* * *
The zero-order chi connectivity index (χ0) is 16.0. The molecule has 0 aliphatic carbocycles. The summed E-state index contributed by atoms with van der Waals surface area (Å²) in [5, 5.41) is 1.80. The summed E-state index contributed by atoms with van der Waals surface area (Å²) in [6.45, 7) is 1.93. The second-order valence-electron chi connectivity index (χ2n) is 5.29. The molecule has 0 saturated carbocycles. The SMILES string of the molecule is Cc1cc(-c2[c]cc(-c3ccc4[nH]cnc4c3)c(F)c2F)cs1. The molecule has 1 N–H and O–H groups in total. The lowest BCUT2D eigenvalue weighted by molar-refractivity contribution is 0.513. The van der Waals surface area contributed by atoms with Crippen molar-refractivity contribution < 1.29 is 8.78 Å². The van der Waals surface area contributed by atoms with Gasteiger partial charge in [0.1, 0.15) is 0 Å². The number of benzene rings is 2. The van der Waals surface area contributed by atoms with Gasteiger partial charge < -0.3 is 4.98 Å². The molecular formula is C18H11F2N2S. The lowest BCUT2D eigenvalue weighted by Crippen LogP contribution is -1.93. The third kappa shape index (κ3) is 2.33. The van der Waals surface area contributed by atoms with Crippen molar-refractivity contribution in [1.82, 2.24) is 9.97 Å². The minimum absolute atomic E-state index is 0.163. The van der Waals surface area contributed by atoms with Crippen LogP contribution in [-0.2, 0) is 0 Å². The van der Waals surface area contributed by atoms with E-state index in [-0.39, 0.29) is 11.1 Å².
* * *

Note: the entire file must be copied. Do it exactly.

The zero-order chi connectivity index (χ0) is 16.0. The molecule has 0 aliphatic carbocycles. The summed E-state index contributed by atoms with van der Waals surface area (Å²) in [5, 5.41) is 1.80. The summed E-state index contributed by atoms with van der Waals surface area (Å²) in [6.45, 7) is 1.93. The second-order valence-electron chi connectivity index (χ2n) is 5.29. The molecule has 0 saturated carbocycles. The SMILES string of the molecule is Cc1cc(-c2[c]cc(-c3ccc4[nH]cnc4c3)c(F)c2F)cs1. The molecule has 1 N–H and O–H groups in total. The lowest BCUT2D eigenvalue weighted by molar-refractivity contribution is 0.513. The van der Waals surface area contributed by atoms with Crippen molar-refractivity contribution < 1.29 is 8.78 Å². The van der Waals surface area contributed by atoms with Gasteiger partial charge in [0.1, 0.15) is 0 Å². The number of benzene rings is 2. The van der Waals surface area contributed by atoms with Gasteiger partial charge < -0.3 is 4.98 Å². The molecular formula is C18H11F2N2S. The lowest BCUT2D eigenvalue weighted by Crippen LogP contribution is -1.93. The third kappa shape index (κ3) is 2.33. The van der Waals surface area contributed by atoms with Crippen molar-refractivity contribution in [1.82, 2.24) is 9.97 Å². The minimum absolute atomic E-state index is 0.163. The van der Waals surface area contributed by atoms with Crippen LogP contribution in [-0.2, 0) is 0 Å². The van der Waals surface area contributed by atoms with E-state index in [-0.39, 0.29) is 11.1 Å².